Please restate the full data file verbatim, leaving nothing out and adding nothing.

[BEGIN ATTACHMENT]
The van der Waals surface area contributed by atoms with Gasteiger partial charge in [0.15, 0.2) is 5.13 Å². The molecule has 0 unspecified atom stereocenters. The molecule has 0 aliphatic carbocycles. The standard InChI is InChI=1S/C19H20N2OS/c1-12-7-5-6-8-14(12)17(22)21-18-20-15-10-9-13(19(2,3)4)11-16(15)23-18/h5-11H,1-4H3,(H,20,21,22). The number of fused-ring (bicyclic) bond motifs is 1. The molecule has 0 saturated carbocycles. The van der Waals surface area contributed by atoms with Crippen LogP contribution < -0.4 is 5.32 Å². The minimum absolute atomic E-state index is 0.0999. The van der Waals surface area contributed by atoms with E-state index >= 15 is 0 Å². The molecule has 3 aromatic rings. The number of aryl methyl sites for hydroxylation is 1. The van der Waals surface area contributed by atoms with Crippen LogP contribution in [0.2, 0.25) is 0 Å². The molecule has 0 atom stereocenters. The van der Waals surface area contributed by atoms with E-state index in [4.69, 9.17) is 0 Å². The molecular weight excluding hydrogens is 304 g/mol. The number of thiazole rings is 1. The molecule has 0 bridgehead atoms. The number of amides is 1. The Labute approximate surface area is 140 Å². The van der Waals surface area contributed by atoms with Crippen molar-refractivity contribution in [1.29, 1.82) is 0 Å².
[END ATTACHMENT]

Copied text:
The van der Waals surface area contributed by atoms with Gasteiger partial charge in [0.15, 0.2) is 5.13 Å². The molecule has 0 unspecified atom stereocenters. The molecule has 0 aliphatic carbocycles. The standard InChI is InChI=1S/C19H20N2OS/c1-12-7-5-6-8-14(12)17(22)21-18-20-15-10-9-13(19(2,3)4)11-16(15)23-18/h5-11H,1-4H3,(H,20,21,22). The number of fused-ring (bicyclic) bond motifs is 1. The molecule has 0 saturated carbocycles. The van der Waals surface area contributed by atoms with Crippen LogP contribution < -0.4 is 5.32 Å². The minimum absolute atomic E-state index is 0.0999. The van der Waals surface area contributed by atoms with E-state index >= 15 is 0 Å². The molecule has 3 aromatic rings. The number of aryl methyl sites for hydroxylation is 1. The van der Waals surface area contributed by atoms with Crippen LogP contribution in [0.2, 0.25) is 0 Å². The molecule has 0 atom stereocenters. The van der Waals surface area contributed by atoms with E-state index in [4.69, 9.17) is 0 Å². The molecular weight excluding hydrogens is 304 g/mol. The number of thiazole rings is 1. The molecule has 0 bridgehead atoms. The number of amides is 1. The Labute approximate surface area is 140 Å². The van der Waals surface area contributed by atoms with Crippen molar-refractivity contribution in [1.29, 1.82) is 0 Å².